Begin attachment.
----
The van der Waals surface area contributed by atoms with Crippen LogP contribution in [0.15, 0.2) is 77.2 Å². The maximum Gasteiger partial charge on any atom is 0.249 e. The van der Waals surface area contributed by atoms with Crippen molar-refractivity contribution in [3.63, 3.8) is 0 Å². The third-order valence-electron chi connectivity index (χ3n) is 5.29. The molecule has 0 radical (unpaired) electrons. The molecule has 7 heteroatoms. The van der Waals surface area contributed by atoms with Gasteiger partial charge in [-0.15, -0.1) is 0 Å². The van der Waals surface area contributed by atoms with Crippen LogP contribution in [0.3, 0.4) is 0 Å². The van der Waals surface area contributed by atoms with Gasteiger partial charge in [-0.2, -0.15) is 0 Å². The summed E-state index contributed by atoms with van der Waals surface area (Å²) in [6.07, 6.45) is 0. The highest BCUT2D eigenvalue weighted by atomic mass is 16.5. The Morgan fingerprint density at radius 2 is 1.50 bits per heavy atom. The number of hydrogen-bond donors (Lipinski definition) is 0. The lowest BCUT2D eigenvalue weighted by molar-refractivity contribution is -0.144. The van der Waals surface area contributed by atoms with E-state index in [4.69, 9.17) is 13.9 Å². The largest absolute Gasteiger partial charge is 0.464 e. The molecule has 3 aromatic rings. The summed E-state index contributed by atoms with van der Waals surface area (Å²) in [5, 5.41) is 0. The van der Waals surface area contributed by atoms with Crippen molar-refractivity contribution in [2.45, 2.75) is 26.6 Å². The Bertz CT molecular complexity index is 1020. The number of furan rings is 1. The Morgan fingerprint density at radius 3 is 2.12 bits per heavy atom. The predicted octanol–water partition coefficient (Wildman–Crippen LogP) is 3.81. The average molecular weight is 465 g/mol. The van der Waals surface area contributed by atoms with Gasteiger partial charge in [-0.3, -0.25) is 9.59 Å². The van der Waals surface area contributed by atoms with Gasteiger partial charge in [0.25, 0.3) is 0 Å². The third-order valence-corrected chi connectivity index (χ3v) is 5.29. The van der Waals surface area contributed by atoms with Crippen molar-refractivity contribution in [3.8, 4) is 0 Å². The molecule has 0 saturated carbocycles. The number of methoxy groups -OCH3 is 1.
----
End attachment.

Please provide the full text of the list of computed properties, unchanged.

The van der Waals surface area contributed by atoms with Crippen LogP contribution in [0.15, 0.2) is 77.2 Å². The maximum Gasteiger partial charge on any atom is 0.249 e. The van der Waals surface area contributed by atoms with Crippen molar-refractivity contribution in [3.63, 3.8) is 0 Å². The third-order valence-electron chi connectivity index (χ3n) is 5.29. The molecule has 0 radical (unpaired) electrons. The molecule has 7 heteroatoms. The van der Waals surface area contributed by atoms with Gasteiger partial charge in [-0.15, -0.1) is 0 Å². The van der Waals surface area contributed by atoms with Crippen LogP contribution in [0.3, 0.4) is 0 Å². The van der Waals surface area contributed by atoms with Gasteiger partial charge in [-0.2, -0.15) is 0 Å². The summed E-state index contributed by atoms with van der Waals surface area (Å²) in [6.07, 6.45) is 0. The highest BCUT2D eigenvalue weighted by atomic mass is 16.5. The Morgan fingerprint density at radius 2 is 1.50 bits per heavy atom. The number of hydrogen-bond donors (Lipinski definition) is 0. The lowest BCUT2D eigenvalue weighted by molar-refractivity contribution is -0.144. The van der Waals surface area contributed by atoms with E-state index in [4.69, 9.17) is 13.9 Å². The largest absolute Gasteiger partial charge is 0.464 e. The molecule has 3 aromatic rings. The summed E-state index contributed by atoms with van der Waals surface area (Å²) in [5, 5.41) is 0. The van der Waals surface area contributed by atoms with Crippen molar-refractivity contribution in [2.45, 2.75) is 26.6 Å². The Bertz CT molecular complexity index is 1020. The number of furan rings is 1. The Morgan fingerprint density at radius 3 is 2.12 bits per heavy atom. The predicted octanol–water partition coefficient (Wildman–Crippen LogP) is 3.81. The average molecular weight is 465 g/mol. The van der Waals surface area contributed by atoms with Gasteiger partial charge in [-0.3, -0.25) is 9.59 Å². The van der Waals surface area contributed by atoms with Gasteiger partial charge in [0.25, 0.3) is 0 Å². The third-order valence-corrected chi connectivity index (χ3v) is 5.29. The van der Waals surface area contributed by atoms with Crippen molar-refractivity contribution in [3.8, 4) is 0 Å². The molecule has 0 saturated carbocycles. The number of methoxy groups -OCH3 is 1.